Trigger Warning: This post talks about sexual harassment and sexual assault.
Several years ago I did a summer internship in Washington, DC, and I rode the metro to and from work. It was amazing to read on my commute and not sit in stop-and-go traffic. Sometimes it was overcrowded, and that was unpleasant, but for the most part I really enjoyed it.
Then one day that summer I read an article where a woman described her experience of being sexually harassed on a subway. It was late, and she was the last person in the car. She was reading, and a man got on, and started asking her questions about the book. She answered briefly and went back to reading. He didn’t like that, so he got up in her space. He got loud. He started making threats, very explicit sexual threats. She was terrified. She managed to get off the car and thanked God that he didn’t follow her. She was shaken and felt sick and powerless.
This story had a big impact on me. Nothing that drastic had ever happened to me before, but I knew it was a possibility. The next day on the metro I looked around me, wondering if anyone on the train would behave like that. I knew I wasn’t likely in danger--it was broad daylight in a crowded train. But then I had also heard stories of women being groped on trains, and this was more likely to happen when it was crowded. I was standing with my hand on the bar, people packed in around me. I adjusted my stance to put as much distance between me and the other passengers as possible.
Then I thought: if someone did grope me, what would I do? And I realized that I would probably freeze, and try and ignore it. I knew I should say or do something make them stop, but then the awful truth hit me: the idea of confronting the person assaulting me terrified me, not because they were assaulting me, but because it was a confrontation. I was more afraid of making a scene than I was afraid of being groped by a stranger.
The fact of that fear baffled me even then. Why was I so afraid of being loud and drawing attention to myself? I thought about it. I was raised to be polite and considerate and mindful of being loud in public places. Those are all good things! There is nothing wrong with being polite! Also, I am a very compliant and rule-following person by nature. But somewhere along the way I internalized the belief that it was THE MOST IMPORTANT thing for me to be polite, to be small, to not cause a disturbance. Even if someone was sexually assaulting me, it was somehow my job to keep things civil.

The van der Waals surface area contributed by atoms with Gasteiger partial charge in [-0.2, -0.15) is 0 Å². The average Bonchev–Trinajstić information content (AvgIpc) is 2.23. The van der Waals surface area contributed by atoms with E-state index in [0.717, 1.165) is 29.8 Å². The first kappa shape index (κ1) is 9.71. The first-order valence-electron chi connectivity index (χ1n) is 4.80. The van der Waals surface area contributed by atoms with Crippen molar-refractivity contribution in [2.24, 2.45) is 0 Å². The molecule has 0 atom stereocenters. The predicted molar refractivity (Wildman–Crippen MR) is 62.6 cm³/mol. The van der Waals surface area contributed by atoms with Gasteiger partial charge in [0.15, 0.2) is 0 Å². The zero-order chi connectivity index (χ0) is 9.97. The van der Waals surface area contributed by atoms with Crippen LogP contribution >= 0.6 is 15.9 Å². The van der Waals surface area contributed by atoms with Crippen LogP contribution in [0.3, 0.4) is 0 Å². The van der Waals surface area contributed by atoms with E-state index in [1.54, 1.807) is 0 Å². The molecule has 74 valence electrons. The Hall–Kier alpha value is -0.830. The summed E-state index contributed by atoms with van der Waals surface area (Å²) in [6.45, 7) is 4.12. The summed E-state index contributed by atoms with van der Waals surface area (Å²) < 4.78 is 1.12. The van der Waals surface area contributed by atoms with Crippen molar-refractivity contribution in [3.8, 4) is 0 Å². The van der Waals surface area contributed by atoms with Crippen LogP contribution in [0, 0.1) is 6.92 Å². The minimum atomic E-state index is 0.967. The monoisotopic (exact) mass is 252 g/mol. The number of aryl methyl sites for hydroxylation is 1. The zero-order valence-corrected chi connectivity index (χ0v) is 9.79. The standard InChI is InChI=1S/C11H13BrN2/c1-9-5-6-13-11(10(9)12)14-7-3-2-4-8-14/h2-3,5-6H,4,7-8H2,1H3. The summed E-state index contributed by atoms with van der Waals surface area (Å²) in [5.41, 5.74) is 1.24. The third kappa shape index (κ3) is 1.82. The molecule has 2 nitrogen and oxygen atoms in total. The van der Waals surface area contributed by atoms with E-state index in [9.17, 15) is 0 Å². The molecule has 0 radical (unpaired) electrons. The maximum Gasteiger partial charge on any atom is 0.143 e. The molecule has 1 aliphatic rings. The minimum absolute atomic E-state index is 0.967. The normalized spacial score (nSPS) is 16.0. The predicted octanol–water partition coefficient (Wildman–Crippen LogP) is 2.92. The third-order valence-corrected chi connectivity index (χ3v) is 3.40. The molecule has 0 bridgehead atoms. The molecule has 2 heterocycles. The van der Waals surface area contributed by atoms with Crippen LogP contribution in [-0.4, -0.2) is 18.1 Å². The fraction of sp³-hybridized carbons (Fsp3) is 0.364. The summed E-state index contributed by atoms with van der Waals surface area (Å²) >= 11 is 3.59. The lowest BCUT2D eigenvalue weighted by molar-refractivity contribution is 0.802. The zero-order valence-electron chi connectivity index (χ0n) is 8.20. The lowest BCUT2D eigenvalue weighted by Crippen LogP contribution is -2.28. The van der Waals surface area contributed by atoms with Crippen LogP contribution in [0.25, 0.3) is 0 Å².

That is obviously RIDICULOUS, but somehow it got ingrained in my instincts. To retrain my instincts, I started practicing throwing fits in public--in my mind. I imagined someone assaulting me, and then I imagined yelling at them to STOP, and then progressively getting louder and more aggressive if they didn’t. Now, this isn’t the answer in every situation. Sometimes the safest thing to do is stay quiet. But I didn’t want my terror of confrontation to stop me from defending myself if defense were possible.
I need to say here that if you have been sexually assaulted, and you froze, or you didn’t freak out, there is absolutely no blame for you. The person who attacked you bears full responsibility for what they did. And even with all my practice, I could very well freeze up if it came to it. These are terrifying situations, and no one can say for sure how they will respond, or even know what the best response is in the moment.
But it helps to be aware that we live in a society that is pretty cool with the sexual assault of women (Trump is still a presidential candidate) and we also live in a society that tells women that it is very important to be quiet and accommodating. That is a garbage system. We can fight it by knowing that if someone is threatening our safety, it is GOOD for us to be loud and unaccommodating.
And we shouldn’t be afraid of making scenes for other people. If you see someone being harassed STEP UP. It’s weird. It’s awkward. Situations don’t always look clear cut. But at least ask if the person is OK. I was once briefly harassed on the streets of Los Angeles. I got out of the situation quickly, but a woman asked if I was ok and told me that she had seen what happened. That helped immensely, and I knew that if I had really been in danger that I had an ally. Being harassed makes us feel alone and defenseless, but we can help each other be less alone.